Knock, knock. Who’s there? It could be a salesman with vinyl siding samples, a fireman raising funds for the families of fallen comrades, my neighbor returning my iron frying pan, a friend I haven’t seen since high school, a lost traveler seeking directions, or someone I actually invited over for drinks and was expecting. They all have equal access to my front door. But am I happy see them all and treat them equally? Maybe they only make it as far as the foyer. Maybe I step outside and deal with them there. Or perhaps I’ve left a note on the door. Maybe I hide in the upstairs bedroom until they go away.

It’s no mistake we call the first page of our websites – the Home Page. Just like my front entrance, it wants to be welcoming and make a good first impression. It also wants to make a distinction between friend and foe, opportunity or risk. The Reader’s Digest ran a great article years ago on the disappearance of the front porch and the rise of the back deck. The article lamented the fact that those nodes on the neighborhood network were all but gone and you had to hunt for the front entrance in new contemporary houses. You were often greeted by locked, looming garage doors. That front porch linked the entire town to stories of triumph and defeat. They were the original viral mechanisms keeping people connected and in the know. That’s a time when people knew their neighbors and felt part of a community.

We invite people to the front door of our businesses – through that website – the obligatory marketplace billboard for our organizations. We use the right terminology; communities, networks, visitors, and hope to craft continuous, connected conversations. We invest in technology that tracks and chats, and pings and bumps. We talk navigation, experience, and personalization. But nearly all the websites I’ve reviewed are static content, with little true interaction beyond a chat and a movie. And we dare to call it a customer experience. Those sites bark the latest deals, spin the carousel of offers and assume we know what our visitors need. We design for call avoidance, and serve up a menu of options WE want them to take. Yet we never ask the fundamental question, “What would you like to do?”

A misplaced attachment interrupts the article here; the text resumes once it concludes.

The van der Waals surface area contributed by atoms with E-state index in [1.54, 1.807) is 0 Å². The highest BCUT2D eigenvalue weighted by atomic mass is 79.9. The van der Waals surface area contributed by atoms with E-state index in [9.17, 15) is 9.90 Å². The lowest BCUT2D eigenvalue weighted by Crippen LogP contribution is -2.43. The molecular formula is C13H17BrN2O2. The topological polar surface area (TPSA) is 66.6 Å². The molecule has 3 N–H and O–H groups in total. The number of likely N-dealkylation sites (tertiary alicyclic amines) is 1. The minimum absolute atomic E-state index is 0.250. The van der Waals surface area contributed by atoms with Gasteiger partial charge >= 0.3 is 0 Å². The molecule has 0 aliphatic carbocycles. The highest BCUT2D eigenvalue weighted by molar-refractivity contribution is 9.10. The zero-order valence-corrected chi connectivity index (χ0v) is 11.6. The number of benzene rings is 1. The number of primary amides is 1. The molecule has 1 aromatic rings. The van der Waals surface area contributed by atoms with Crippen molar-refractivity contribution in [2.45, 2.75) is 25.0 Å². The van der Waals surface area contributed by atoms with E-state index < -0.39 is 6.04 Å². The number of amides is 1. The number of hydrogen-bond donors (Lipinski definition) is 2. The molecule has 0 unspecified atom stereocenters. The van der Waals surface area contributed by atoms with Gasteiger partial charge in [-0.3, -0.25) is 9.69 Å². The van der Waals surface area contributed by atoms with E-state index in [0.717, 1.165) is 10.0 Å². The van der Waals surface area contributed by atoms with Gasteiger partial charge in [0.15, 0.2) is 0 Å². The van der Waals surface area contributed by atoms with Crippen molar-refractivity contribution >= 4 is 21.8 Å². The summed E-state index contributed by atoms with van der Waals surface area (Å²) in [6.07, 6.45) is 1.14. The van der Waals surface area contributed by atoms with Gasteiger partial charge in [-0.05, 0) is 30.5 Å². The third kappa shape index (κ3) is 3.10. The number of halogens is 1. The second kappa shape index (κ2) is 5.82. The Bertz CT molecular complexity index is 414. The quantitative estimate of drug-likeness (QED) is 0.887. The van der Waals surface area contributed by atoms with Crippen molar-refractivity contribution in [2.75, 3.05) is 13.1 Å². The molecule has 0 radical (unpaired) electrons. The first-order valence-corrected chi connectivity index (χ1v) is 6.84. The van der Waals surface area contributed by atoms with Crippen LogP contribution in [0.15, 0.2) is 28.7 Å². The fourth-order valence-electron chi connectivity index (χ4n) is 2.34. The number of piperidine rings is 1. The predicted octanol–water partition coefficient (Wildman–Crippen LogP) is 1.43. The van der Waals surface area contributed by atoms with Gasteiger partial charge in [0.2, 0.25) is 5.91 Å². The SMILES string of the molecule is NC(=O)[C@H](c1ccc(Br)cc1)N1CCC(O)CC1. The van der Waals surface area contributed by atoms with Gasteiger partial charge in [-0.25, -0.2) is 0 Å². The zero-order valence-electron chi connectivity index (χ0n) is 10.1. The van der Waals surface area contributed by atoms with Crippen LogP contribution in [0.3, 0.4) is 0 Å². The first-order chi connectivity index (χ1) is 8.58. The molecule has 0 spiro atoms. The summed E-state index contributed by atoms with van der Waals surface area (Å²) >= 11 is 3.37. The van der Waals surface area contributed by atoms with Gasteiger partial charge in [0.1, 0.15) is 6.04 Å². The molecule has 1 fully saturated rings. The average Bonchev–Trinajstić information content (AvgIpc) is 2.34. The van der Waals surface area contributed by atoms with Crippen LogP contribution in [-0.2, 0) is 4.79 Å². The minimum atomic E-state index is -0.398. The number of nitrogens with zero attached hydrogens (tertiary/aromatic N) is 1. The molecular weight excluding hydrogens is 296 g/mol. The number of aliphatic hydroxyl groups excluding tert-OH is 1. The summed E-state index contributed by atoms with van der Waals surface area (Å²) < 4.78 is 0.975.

But these are places to window shop, comparison shop and nurture a relationship. Your website creates first impressions about your brand and is the design center of your campaigns. It can take a prospect from cold to conversion in minutes or it can frustrate and disappoint them so they never return. Few websites today are crafted for the visitor’s experience first, the brand’s need to communicate second. Even fewer make meaningful distinctions between current customers and new guests beyond the sign-in. But they all do a great job of screaming at you without making a sound.

Forget the sophisticated usability and UX testing. It’s clearly not enlightening you. Have someone who knows nothing about your company knock on your front door. Watch over their shoulder as they look for it, find it, open the door and step into the foyer.  Have you offered them a drink and a place to get comfy? Have you accommodated their needs and fanned their interests? Have you given them paths to follow and catered to their preferences? If they get lost, do they find their way again? Are you engaging them at every turn or did you just leave a note on the front door and you’re hiding under the bed?

1 Comment
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